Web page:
Dear GCI Family and friends,
There are many people serving in ministry who are motivated by what may be called “good intentions.” What they may not realize is their good intentions may not fall in line with what Jesus exemplified for us in ministry. This can be the cause of much frustration in ministry.
We all realize people have inherent needs, and many go into ministry with the high aspiration of helping people in need. Some even go so far as entering ministry because they need to feel needed. Frustration occurs when you realize you aren’t enough – you can’t meet all the needs of all the people in your congregation, and you can’t have your own needs met. This is true whether you have 500 people to serve or 10 people. Don’t be discouraged, though—many in ministry face this at some point. Frustration can easily lead to burnout. If you are feeling this way, please talk to someone. You’ll realize you are not alone.
Part of the problem is that our good intentions can be founded on something other than Jesus. This happens when we believe – or are made to believe – that we should have all the answers, or that no one else can do the job as well as we do it. Statements such as, “You are the best pastor we’ve ever had and you have saved my life” or, “I don’t know what I’d do without you – don’t ever leave or stop being our ministry leader” can produce what is called the “Savior Complex” – the tendency to seek people who desperately need help and to assist them, often by sacrificing your own needs.
While this may sound noble, there are some real problems. First, the person being helped soon comes to expect the attention and help and does not take responsibility for their own circumstances. Second, the leader is taking on the role of savior that can only be filled by Jesus. As GCI pastors and elders, we don’t want members to view us as their rescuer; we are elders called to serve. We want them to always look to Jesus. We can listen, visit, encourage, teach, coach and pray with members, but we cannot do what Jesus does. He is the one who heals, redeems, forgives and saves.
Many of us have fallen into this way of thinking at some point in ministry. Don’t get discouraged or lose hope if the Holy Spirit is pricking your heart right now. Healthy church begins with healthy leadership, and our goal is to help all become the best expression of health we can be. To be healthy, we need to understand some of the pitfalls we face.
At the heart of the savior complex is the ugly human expression of pride. Pride is what causes us to stumble and fall (Proverbs 16:18). Pride, or arrogant eyes, is one of the seven things that God hates (Proverbs 6:16-19). Pride was the undoing of Lucifer, and it is a subject worthy of our attention.
Pride seeks out the chief seats and the attention of the important people. In the British comedy series “Keeping Up Appearances,” Mrs. Hyacinth Bucket (pronounced Bouquet) is constantly trying to gain social status and become part of the social elite. Unfortunately, she commits faux pas after faux pas and each episode revolves around her latest. The real tragedy is that her actions cause her to look past, or step on the weak and the less popular on her journey toward high society. We watch the show and laugh, while mindlessly getting drawn into the practice of being a respecter of persons. Pride wins the day.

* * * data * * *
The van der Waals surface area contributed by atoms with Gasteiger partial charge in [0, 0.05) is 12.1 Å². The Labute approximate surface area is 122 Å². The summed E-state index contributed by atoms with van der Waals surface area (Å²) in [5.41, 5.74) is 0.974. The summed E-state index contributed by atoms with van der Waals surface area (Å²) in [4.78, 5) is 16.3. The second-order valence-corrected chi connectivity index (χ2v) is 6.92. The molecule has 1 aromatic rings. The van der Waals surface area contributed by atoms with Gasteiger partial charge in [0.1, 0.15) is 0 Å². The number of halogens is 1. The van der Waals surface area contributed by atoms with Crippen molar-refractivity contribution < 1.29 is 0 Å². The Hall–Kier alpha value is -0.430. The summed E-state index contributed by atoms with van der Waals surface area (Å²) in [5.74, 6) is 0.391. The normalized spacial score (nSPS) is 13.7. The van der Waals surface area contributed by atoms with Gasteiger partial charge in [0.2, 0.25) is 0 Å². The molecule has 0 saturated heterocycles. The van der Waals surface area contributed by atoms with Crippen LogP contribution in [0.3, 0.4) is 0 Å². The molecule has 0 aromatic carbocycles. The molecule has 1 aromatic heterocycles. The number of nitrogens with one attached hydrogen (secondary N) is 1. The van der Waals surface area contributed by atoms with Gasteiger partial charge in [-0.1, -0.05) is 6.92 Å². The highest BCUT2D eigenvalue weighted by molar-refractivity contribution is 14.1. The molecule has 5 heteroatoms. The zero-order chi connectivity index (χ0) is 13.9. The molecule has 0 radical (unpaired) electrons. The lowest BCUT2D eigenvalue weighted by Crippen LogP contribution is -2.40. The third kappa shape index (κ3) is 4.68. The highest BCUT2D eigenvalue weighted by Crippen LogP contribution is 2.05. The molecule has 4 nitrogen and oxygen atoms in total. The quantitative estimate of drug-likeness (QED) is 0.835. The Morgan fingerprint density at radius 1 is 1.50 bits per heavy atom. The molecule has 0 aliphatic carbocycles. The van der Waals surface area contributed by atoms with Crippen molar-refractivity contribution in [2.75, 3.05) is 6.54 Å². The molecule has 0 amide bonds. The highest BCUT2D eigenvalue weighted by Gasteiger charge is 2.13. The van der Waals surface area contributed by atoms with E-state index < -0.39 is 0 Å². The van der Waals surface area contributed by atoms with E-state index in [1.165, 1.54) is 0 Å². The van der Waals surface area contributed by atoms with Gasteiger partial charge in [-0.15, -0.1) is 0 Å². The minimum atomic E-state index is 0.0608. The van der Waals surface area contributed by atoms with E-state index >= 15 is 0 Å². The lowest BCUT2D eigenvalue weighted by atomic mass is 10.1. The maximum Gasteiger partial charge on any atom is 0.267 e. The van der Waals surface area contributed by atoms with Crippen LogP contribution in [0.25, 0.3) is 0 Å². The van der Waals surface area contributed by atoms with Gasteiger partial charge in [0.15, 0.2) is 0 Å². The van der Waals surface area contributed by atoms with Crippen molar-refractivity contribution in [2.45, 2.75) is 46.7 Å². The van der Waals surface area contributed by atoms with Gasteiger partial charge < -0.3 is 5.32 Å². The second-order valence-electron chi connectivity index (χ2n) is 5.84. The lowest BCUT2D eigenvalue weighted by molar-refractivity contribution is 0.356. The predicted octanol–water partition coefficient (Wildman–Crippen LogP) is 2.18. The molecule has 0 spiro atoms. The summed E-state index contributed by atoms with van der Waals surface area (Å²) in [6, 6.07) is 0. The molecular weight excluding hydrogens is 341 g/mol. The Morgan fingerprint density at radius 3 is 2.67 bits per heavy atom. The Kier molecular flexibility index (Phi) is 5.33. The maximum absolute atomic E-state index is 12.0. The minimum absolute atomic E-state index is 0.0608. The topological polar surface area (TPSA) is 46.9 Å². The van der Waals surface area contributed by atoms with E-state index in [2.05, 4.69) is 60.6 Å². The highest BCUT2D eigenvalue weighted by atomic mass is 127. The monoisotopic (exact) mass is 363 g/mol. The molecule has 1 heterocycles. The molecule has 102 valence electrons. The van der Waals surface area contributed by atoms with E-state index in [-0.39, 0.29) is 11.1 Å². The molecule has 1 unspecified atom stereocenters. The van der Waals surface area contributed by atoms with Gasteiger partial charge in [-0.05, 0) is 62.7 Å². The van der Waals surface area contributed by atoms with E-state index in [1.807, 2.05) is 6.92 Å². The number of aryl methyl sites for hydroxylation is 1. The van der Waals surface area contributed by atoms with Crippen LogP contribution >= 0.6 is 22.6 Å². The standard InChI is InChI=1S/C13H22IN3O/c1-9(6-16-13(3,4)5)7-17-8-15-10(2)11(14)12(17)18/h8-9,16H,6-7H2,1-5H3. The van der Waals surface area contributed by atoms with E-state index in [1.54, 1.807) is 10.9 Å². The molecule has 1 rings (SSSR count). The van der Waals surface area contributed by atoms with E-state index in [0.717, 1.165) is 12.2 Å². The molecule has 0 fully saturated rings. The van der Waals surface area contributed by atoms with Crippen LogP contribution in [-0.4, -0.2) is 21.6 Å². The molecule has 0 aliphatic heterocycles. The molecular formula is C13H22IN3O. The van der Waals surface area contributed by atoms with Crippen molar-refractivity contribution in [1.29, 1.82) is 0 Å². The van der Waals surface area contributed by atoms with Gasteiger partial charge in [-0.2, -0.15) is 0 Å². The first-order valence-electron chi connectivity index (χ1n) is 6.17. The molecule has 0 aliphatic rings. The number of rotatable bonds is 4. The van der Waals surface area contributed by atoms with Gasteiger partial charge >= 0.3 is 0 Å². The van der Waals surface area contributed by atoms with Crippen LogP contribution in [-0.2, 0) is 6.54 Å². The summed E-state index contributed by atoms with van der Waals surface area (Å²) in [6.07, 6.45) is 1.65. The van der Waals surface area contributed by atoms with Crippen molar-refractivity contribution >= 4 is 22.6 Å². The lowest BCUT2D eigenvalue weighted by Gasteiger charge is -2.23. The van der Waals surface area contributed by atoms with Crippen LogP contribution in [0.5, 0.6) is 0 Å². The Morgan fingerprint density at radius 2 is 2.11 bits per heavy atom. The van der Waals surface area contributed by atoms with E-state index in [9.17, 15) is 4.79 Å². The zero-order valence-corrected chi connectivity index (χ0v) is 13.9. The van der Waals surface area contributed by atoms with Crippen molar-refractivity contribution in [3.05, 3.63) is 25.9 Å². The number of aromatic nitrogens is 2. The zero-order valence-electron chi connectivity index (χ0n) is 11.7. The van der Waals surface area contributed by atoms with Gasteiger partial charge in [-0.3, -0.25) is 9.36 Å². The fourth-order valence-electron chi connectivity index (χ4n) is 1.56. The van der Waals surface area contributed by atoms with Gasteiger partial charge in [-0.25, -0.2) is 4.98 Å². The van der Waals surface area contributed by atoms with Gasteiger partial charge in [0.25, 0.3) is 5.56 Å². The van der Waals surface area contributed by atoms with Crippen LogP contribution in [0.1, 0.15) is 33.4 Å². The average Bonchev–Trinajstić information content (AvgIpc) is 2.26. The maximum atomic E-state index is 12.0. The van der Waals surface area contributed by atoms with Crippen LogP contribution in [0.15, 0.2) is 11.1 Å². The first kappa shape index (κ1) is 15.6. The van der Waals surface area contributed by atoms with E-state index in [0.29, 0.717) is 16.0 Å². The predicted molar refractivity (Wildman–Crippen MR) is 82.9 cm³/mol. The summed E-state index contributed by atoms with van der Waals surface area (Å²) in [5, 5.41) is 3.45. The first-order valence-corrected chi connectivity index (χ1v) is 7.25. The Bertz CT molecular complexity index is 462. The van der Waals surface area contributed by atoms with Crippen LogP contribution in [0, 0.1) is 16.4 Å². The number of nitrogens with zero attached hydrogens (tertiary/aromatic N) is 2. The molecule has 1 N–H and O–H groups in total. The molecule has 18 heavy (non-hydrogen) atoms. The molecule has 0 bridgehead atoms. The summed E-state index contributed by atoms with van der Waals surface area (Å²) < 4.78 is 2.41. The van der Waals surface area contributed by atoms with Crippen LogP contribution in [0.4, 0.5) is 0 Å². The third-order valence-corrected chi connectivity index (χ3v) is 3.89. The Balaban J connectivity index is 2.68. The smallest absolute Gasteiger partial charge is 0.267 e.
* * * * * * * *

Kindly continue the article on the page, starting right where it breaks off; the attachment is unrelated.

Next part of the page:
The sickness of pride also causes us to dwell on the shortcomings of others – often with contempt, irritation, frustration, or judgment. When we do this, we are looking on them as Paul says in 2 Corinthians 5:16 “from a worldly point of view,” and not seeing them as other human travelers who are also under the shed blood of Jesus. This doesn’t mean we don’t acknowledge and work through challenges and misunderstandings with our brothers and sisters, but we do so with Jesus in the bigger picture.
Recognition and confession of pride is the beginning of the healing process. While it seems to be easy to see pride in others, pride within ourselves is not so readily identified. Pride is insidious; it is the fuel that fills our earnest need for attention and respect, and therefore it is hard to detect its stronghold in our lives. Pride has an insatiable hunger for attention and respect; it’s easy to be fooled and call this an internal drive. (I see it more frequently in myself than I want to admit)
One of the greatest pitfalls is that pride is the enemy of humility and teachability. We use the adjective “stubborn” to describe pride because it is hard to shake off.
In the October meetings with our GCI leaders we focused on how our roles are to be as “bond-servants”; not thinking of ourselves as executives or superiors. We don’t ever want to be filled with anything but humility and love for others. We often pray together for God’s intervention and blessing.
Even if this does not seem like a battle you are fighting, please swallow any pride and join me in setting this matter in its proper place – before the eternal throne of justice and mercy. Let’s confess and pray the words of David recorded in Psalm 139:23-24:
Search me, O God, and know my heart! Try me and know my thoughts! And see if there be any grievous way in me and lead me in the way everlasting!
May we be humble and teachable people in GCI as we continue our quest for Healthy Church!
Always praying for humility,